- X 3
Permaculture was discussed in PaleoFX talks on sustainability, self-reliance, rewilding, and various other panels and private conversations.
Andrew Scott wrote:Since permaculture systems almost result in a paleo diet by default
I think there are some people who would argue with this statement. Permaculture systems result in whatever the permaculture designer wants combined with what works within the ethics and principles of permaculture.
'Almost' might be the key word there. For some people that statement will work, for others it won't.
Anyway, good to see paleos interested in permies and vice versa. Definitely compatible.
- X 2
William James wrote:Permaculture systems result in whatever the permaculture designer wants combined with what works within the ethics and principles of permaculture.
Permaculture has always seemed to me to draw more heavily from taking a lead from nature than being an outlet for what a particular human wants to impose. When taking the first ethic, the design yourself out of the system concept, and natural succession into consideration, modern (i.e., non-paleo) staples like annual grains and sugar are mostly relegated to temporally fleeting and/or minor roles.
Andrew Scott wrote:the design yourself out of the system concept
Hmmm. I don't know that concept and I'm pretty sure it's not a principle of permaculture. Perhaps what you're eluding to is this:
2.14 Principle Summary
A Policy of Responsibility (to relinquish power)
The role of beneficial authority is to return function and responsibility to life and to people, if succssful, no further authority is needed. The role of successful design is to create a self-managed system.
I think many people would say that one goal of permaculture is to actually do the opposite, to design the human into the system in a way that is beneficial to the system (or the natural world if you like). I think a 'self-managed system' is intended to include humans, simply because 'function' and 'responsibility' are to be returned to life and people. Mollison did (in one audio course I listened to) say that he was interested in designing a natural system which was abundant for itself only (excluding the human element) but that it was a sort of pet idea of his, and that designing with humans in mind was much more important given the current situation.
One quirk in the whole discussion is the differences between
-Hunter/Gathers who live on what the can hunt and gather and had a beneficial impact on the environment without actually trying (ex. Pooping in the same spot every year > growth of blueberry bushes).
-Horticulturalists who hunted and gathered but also 'horticultured' in the sense that they interacted with the environment in some way (ex. replanting blueberry bushes by taking cuttings).
-Agriculturalists who limited their diet to 14 (total) domesticated animals and 3/4 major crops (ex. blueberries are a minor crop when compared to corn, soy, and wheat).
Paleos are (I assume) shooting for the H/G approach, whereas permaculturalists are probably shooting for the Horticulturalist option. Both are suspicious of Agriculture as a concept. Both are compatible forms of interacting with the environment. Paleos or H/G are probably more interested in letting 'nature take its course' and letting nature dictate how many humans are appropriate for this planet (the number is surprisingly small, when the state of the current planet is taken into consideration) whereas permaculturalists or horticulturalists might be more inclined to believe that we can have abundant ecosystems in any place (given good design) that can support the current population or more.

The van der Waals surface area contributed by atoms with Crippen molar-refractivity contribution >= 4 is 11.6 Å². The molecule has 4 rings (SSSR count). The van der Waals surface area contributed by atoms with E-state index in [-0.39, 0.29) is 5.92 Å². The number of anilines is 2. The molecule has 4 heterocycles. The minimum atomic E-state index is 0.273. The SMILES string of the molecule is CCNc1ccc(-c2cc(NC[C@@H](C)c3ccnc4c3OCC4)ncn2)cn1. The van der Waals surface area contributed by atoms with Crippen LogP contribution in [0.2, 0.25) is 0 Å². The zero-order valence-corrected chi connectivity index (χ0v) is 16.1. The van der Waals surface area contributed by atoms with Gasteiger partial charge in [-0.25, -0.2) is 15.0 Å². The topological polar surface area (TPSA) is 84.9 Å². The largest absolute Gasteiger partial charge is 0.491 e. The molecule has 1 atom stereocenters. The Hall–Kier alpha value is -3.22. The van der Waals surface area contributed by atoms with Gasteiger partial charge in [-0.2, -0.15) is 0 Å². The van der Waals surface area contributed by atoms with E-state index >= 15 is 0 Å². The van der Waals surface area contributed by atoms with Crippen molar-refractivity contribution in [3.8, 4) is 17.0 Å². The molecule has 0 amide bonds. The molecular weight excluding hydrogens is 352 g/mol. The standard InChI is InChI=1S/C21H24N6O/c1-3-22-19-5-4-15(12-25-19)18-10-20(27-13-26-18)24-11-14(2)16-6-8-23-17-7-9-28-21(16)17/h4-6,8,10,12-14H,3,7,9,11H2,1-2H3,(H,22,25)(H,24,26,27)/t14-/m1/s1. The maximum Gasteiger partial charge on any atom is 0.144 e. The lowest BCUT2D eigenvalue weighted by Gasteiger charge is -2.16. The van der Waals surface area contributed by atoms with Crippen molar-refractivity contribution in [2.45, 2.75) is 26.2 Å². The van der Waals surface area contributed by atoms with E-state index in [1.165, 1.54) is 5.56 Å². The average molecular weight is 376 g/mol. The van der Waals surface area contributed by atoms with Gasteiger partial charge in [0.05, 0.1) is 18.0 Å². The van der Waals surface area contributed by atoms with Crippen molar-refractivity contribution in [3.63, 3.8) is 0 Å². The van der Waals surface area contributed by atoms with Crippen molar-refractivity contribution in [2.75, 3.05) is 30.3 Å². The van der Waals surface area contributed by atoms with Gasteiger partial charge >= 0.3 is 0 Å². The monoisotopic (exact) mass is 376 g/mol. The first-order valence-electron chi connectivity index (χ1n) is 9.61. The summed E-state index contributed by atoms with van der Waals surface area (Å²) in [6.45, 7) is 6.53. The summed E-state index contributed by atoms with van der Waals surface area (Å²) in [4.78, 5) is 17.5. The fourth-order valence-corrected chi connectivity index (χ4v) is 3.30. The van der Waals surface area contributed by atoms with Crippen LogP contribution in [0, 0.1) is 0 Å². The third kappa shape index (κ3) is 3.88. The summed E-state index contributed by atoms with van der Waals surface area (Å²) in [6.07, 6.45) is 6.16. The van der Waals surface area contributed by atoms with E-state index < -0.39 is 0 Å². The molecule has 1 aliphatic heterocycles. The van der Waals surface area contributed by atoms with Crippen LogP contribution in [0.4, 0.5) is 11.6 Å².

There are differences to be taken into consideration but we should be striving for integration and not separation (another good principle).
whatever the permaculture designer wants
Wasn't said to mean that if the designer wants a parking lot, she or he should get it. It was to mean that permaculture design can take many paths. Human diet or food procurement is one function that can be designed in a myriad of ways (and functions should be supported by many elements). That might be 'paleo' for some designers of permaculture systems or not, simply because their context is different. If someone's design is situated next to a grain mill with a surplus of grain they might insert that grain as a potential element of their overall food procurement strategy, even if they would try to include more elements to support that function, like nuts, roots, and meat. Or maybe their design includes a person who really doesn't want to eat meat. That can be designed in too.
all the best,
Designing a system with large amounts of annual grains is designing work into the system. Designing any annual into a system is designing work into a system, but grains tend to be particularly high in processing work, and end up being relatively poor choices compared to other plants available to our design palette.
We noticed he had no friends. So we gave him this tiny ad:
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